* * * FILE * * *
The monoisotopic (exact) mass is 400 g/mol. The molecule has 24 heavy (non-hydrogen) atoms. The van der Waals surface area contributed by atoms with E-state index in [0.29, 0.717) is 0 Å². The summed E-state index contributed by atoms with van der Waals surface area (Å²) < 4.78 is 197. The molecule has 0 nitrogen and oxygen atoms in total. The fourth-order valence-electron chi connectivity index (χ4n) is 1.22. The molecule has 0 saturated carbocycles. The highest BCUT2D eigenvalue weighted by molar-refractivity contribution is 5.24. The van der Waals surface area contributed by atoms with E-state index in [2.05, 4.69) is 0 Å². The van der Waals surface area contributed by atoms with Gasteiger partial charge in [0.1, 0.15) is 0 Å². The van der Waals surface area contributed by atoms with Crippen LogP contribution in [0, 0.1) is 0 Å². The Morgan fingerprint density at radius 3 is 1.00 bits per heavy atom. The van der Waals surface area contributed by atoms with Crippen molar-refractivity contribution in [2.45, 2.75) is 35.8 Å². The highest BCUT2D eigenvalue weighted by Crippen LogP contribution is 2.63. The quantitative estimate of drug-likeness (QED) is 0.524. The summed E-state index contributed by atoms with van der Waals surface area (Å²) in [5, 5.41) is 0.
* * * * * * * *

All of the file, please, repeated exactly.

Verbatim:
The monoisotopic (exact) mass is 400 g/mol. The molecule has 24 heavy (non-hydrogen) atoms. The van der Waals surface area contributed by atoms with E-state index in [0.29, 0.717) is 0 Å². The summed E-state index contributed by atoms with van der Waals surface area (Å²) < 4.78 is 197. The molecule has 0 nitrogen and oxygen atoms in total. The fourth-order valence-electron chi connectivity index (χ4n) is 1.22. The molecule has 0 saturated carbocycles. The highest BCUT2D eigenvalue weighted by molar-refractivity contribution is 5.24. The van der Waals surface area contributed by atoms with E-state index in [2.05, 4.69) is 0 Å². The van der Waals surface area contributed by atoms with Gasteiger partial charge in [0.1, 0.15) is 0 Å². The van der Waals surface area contributed by atoms with Crippen LogP contribution in [0, 0.1) is 0 Å². The Morgan fingerprint density at radius 3 is 1.00 bits per heavy atom. The van der Waals surface area contributed by atoms with Crippen molar-refractivity contribution in [2.45, 2.75) is 35.8 Å². The highest BCUT2D eigenvalue weighted by Crippen LogP contribution is 2.63. The quantitative estimate of drug-likeness (QED) is 0.524. The summed E-state index contributed by atoms with van der Waals surface area (Å²) in [5, 5.41) is 0.